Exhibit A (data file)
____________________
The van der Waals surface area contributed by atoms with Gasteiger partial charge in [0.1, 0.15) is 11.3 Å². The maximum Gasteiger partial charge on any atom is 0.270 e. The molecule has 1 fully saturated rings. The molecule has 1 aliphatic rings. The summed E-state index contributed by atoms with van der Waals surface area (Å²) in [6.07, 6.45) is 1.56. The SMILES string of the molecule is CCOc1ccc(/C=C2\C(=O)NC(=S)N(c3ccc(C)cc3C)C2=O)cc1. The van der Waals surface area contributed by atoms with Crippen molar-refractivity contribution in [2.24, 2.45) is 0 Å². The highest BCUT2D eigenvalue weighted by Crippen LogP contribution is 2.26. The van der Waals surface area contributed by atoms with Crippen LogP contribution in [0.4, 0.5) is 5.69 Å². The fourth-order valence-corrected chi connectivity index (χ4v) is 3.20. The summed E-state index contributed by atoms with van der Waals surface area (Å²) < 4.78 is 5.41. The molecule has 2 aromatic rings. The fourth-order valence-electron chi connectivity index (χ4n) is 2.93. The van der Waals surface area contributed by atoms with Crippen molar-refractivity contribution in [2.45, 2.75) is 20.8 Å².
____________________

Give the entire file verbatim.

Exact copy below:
The van der Waals surface area contributed by atoms with Gasteiger partial charge in [0.1, 0.15) is 11.3 Å². The maximum Gasteiger partial charge on any atom is 0.270 e. The molecule has 1 fully saturated rings. The molecule has 1 aliphatic rings. The summed E-state index contributed by atoms with van der Waals surface area (Å²) in [6.07, 6.45) is 1.56. The SMILES string of the molecule is CCOc1ccc(/C=C2\C(=O)NC(=S)N(c3ccc(C)cc3C)C2=O)cc1. The van der Waals surface area contributed by atoms with Crippen molar-refractivity contribution in [2.24, 2.45) is 0 Å². The highest BCUT2D eigenvalue weighted by Crippen LogP contribution is 2.26. The van der Waals surface area contributed by atoms with Crippen LogP contribution in [0.4, 0.5) is 5.69 Å². The fourth-order valence-corrected chi connectivity index (χ4v) is 3.20. The summed E-state index contributed by atoms with van der Waals surface area (Å²) < 4.78 is 5.41. The molecule has 2 aromatic rings. The fourth-order valence-electron chi connectivity index (χ4n) is 2.93. The van der Waals surface area contributed by atoms with Crippen molar-refractivity contribution in [2.45, 2.75) is 20.8 Å².